Blog: When will businesses learn that cheap deals and crowd safety go hand in hand?

By Nick Britten, Editor

Crowd safety was again in the headlines in the latest episode of a business not understanding the power of a cheap bargain.

This time it was the turn of Build-A-Bear, which had to cancel a promotion and close shops across the UK and US amid scenes of complete chaos, with mile-long queues outside shops, children crying and parents complaining of queues lasting up to seven hours.

What seemed like a good idea in the marketing department – customers pay the price of their child’s age for any bear (normally around £20 but which can be up to £52) – turned to a PR and safety nightmare, with thousands upon thousands of people descending on their local Build-A-Bear store.

In the end, with crowds getting out of control and anger mounting, the US-based company closed its doors, leaving thousands upon thousands of people disappointed.

In the immediate aftermath, metrics showed how its reputation took a severe hit, although it has been worked hard to recover

The company may have asked itself how could anticipating and planning for the amount of people likely to come would have had a significant effect on its ability to manage the queues, which outside most shops appeared willy-nilly and people left to their own devices, with all the safety implications that comes with.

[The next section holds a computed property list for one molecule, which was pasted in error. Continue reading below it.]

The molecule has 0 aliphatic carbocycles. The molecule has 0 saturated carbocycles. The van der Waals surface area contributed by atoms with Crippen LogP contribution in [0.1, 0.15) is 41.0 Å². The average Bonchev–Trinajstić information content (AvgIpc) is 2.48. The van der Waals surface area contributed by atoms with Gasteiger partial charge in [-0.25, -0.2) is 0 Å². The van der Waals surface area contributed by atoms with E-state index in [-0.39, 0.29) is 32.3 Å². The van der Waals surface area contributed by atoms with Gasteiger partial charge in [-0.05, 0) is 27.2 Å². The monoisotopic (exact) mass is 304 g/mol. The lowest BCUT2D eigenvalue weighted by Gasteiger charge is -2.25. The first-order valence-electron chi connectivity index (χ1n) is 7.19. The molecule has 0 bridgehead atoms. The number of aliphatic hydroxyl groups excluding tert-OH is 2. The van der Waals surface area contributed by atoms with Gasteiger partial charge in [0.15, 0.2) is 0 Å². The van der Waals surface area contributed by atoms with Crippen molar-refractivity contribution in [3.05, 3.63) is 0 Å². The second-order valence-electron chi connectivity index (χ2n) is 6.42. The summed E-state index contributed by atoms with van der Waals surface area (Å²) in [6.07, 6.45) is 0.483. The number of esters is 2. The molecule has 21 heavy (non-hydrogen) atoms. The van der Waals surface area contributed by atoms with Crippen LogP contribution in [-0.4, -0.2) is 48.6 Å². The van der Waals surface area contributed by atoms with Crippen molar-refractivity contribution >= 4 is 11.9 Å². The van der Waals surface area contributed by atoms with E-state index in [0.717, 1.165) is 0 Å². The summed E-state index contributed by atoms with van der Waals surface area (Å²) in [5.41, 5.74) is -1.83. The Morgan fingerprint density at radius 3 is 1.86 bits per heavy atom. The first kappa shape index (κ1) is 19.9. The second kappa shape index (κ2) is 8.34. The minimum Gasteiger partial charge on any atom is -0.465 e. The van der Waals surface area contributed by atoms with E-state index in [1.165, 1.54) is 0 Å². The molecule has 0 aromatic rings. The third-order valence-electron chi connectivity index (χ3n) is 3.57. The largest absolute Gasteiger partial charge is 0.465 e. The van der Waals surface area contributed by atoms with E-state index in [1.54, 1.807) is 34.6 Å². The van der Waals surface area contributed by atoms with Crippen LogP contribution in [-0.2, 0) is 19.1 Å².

Gemma Butler, marketing director at the Chartered Institute of Marketing, called it a “an ill thought-out and unprofessional promotional execution” and it’s hard to argue against that, although some pre-planning on crowd management and a better queuing or ticketing system would surely have resulted in a far more successful operation.

There are plenty of examples of crowd chaos in the face of cheap prices. Black Friday brings about fighting, pushing, shoving, the odd stampede and with it injury as customers scrap over the best deal.

And earlier this year, there was bedlam in the aisles of the French supermarket chain Intermarché after it offered a 70% discount on Nutella, causing police to be called to quell the disorder as customers tried to fill their bags. As one shocked shopper put it: “Ce n’est pas normal”. You’re not wrong. Again, no element of customer management led to a free-for-all in the incident dubbed the “Nutella riots”.

 

The lesson to learn here – one of many Build-A-Bear might feel – is that by failing to consider the reaction to any promotion and then more importantly how to deal with the physical manifestation of that as people descend on your store, can lead to major safety concerns, lost revenue and a PR nightmare.

 

 

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